The fundas of Yugadi – and Chaitra Navaratri.

Death of Krishna. Public domain image from Wikipedia.

 

The Indian calendar can be baffling to many people.

The significant difference between the Indian calendar and the Western calendar (or the Gregorian calendar)  is that our calendar follows the phases of the moon. The Western calendar follows the revolution of the Earth around the Sun.

That is why Indian festivals seem to fall on different days each year, with reference to the Gregorian calendar.

In the Indian calendar, there are certain days that are especially important, since they mark epochal events in Indian history.

The death of Krishna marks the end of an era. Kaliyuga, the age of Evil, began from the moment of Krishna’s death, and according to the scriptures that day was during end-March in 3102 BC. Hence, this day is called Yugadhi, the first day of an Era.

Yugadhi also marks the beginning of a new year. Unlike the Gregorian calendar that calculates the passage of each year based on the Earth’s annual revolution around the Sun, the Indian calendar is based on the orbits of Jupiter and Saturn. As these two planets move through the heavens, they seem to transit across the twelve Zodiac constellations, starting with the constellation of Aries (Mesha rashi). Jupiter takes one year to move from one Zodiac constellation to the next and therefore takes twelve years to complete one round of the Zodiac. Saturn takes thirty years to complete one round. And once in sixty years, both planets wind up at the starting point, i.e. Mesha rashi, at the same time.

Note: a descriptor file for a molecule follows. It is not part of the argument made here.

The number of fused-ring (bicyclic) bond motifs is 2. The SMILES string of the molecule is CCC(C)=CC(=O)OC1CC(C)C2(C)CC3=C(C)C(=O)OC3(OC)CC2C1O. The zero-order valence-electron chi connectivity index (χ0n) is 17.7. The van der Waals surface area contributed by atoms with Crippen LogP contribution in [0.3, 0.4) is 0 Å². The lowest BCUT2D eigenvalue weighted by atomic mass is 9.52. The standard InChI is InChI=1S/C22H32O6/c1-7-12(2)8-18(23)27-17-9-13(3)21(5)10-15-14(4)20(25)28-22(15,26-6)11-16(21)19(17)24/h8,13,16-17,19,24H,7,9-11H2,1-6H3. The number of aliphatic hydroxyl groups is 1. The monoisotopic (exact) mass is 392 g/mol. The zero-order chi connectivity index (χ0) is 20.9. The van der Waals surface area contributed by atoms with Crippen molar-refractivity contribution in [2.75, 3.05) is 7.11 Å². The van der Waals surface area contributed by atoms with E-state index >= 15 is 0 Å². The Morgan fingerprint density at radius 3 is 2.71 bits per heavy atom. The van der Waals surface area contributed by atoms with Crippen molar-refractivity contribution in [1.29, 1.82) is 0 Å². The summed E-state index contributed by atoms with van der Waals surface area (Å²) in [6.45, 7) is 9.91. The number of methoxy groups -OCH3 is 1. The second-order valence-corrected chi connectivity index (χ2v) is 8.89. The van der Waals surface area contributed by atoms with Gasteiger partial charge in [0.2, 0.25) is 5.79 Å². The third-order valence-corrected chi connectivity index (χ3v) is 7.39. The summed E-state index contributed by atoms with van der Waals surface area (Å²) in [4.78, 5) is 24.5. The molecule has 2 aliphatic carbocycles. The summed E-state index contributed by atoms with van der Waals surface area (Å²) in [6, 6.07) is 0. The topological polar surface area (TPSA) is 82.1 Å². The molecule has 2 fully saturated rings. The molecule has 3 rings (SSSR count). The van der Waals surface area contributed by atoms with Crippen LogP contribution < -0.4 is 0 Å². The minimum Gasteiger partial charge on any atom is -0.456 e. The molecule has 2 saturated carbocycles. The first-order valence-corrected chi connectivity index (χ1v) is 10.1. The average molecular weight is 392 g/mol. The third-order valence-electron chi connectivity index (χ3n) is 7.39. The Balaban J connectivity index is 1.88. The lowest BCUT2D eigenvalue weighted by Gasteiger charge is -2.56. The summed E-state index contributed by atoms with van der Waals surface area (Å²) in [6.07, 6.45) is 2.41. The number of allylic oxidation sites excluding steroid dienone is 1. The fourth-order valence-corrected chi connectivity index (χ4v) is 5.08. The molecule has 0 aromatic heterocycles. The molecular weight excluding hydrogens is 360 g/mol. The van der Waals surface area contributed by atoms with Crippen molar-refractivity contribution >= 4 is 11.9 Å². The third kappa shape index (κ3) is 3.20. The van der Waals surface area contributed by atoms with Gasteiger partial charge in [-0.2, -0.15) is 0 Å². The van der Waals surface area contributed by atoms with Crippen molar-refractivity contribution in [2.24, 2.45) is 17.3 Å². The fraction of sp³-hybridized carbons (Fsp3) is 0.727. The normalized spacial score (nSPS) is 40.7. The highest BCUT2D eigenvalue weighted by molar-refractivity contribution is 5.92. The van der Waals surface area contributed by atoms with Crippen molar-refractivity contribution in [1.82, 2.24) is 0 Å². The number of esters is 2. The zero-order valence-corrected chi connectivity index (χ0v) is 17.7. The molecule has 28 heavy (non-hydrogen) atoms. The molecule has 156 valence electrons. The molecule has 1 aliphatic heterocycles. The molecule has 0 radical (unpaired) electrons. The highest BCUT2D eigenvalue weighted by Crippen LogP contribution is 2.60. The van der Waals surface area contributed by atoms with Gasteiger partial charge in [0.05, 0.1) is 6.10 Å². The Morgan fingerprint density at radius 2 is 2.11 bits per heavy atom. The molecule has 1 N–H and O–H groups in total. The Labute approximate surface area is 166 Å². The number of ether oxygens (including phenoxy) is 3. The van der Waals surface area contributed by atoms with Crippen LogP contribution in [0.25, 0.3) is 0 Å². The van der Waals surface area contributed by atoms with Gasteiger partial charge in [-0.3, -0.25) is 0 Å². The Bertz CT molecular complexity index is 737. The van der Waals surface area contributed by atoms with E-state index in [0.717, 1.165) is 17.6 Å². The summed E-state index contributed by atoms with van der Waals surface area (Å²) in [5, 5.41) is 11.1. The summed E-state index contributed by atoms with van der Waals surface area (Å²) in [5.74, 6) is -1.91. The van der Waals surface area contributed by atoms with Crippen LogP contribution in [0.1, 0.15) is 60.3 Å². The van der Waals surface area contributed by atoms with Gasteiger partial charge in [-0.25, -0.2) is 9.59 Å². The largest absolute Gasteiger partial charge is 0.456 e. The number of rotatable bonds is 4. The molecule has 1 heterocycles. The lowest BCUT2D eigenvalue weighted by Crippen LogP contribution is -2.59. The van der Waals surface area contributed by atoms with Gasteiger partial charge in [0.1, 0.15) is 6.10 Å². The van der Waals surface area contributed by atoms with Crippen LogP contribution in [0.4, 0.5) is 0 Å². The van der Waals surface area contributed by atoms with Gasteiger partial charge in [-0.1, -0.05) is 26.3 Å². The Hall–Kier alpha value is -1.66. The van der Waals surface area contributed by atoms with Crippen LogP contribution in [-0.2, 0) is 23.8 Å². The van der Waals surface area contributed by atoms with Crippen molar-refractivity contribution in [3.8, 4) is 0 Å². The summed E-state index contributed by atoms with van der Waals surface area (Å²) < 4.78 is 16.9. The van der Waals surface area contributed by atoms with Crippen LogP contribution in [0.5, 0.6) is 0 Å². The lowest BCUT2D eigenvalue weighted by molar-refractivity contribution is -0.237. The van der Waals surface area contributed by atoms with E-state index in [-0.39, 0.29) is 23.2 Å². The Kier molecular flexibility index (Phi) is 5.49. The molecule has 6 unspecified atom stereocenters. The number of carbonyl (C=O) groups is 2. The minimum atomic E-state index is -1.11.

Hence, the Indian calendar follows a cycle of sixty years. Each year is called a Samavatsara and is assigned a specific name, like in the Chinese calendar. Last year was Hevilambi Samavatsara, and it began on March 28, 2017.

The 32nd year in the cycle begins today, i.e., March 18, 2018. The new year is named Vilambi. This is not predicted to be a good year!

Yugadhi falls on the first day of the first half of the first month in the Hindu calendar, i.e. the month of Chaitra. The official Indian calendar, that was adopted by India on March 22, 1957, and starts from that day, is based on the Shalivahana Saka.

Shalivahana-8973-16